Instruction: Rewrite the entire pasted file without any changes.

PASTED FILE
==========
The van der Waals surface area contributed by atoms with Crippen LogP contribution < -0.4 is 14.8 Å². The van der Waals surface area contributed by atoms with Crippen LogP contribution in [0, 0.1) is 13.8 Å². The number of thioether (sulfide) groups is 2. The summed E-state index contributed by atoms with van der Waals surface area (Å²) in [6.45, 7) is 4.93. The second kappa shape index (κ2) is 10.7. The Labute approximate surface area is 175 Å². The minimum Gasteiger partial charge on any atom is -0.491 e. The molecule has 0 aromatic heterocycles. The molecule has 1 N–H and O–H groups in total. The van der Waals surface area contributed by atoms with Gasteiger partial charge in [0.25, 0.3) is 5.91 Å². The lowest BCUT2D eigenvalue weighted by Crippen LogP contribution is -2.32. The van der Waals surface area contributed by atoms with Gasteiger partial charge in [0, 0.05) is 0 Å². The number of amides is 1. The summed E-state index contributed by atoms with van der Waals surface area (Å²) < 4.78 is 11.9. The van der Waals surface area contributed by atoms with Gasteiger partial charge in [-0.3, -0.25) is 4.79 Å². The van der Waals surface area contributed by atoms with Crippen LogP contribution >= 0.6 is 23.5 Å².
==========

The van der Waals surface area contributed by atoms with Crippen LogP contribution < -0.4 is 14.8 Å². The van der Waals surface area contributed by atoms with Crippen LogP contribution in [0, 0.1) is 13.8 Å². The number of thioether (sulfide) groups is 2. The summed E-state index contributed by atoms with van der Waals surface area (Å²) in [6.45, 7) is 4.93. The second kappa shape index (κ2) is 10.7. The Labute approximate surface area is 175 Å². The minimum Gasteiger partial charge on any atom is -0.491 e. The molecule has 0 aromatic heterocycles. The molecule has 1 N–H and O–H groups in total. The van der Waals surface area contributed by atoms with Gasteiger partial charge in [0.25, 0.3) is 5.91 Å². The lowest BCUT2D eigenvalue weighted by Crippen LogP contribution is -2.32. The van der Waals surface area contributed by atoms with Gasteiger partial charge in [0, 0.05) is 0 Å². The number of amides is 1. The summed E-state index contributed by atoms with van der Waals surface area (Å²) < 4.78 is 11.9. The van der Waals surface area contributed by atoms with Gasteiger partial charge in [-0.3, -0.25) is 4.79 Å². The van der Waals surface area contributed by atoms with Crippen LogP contribution >= 0.6 is 23.5 Å².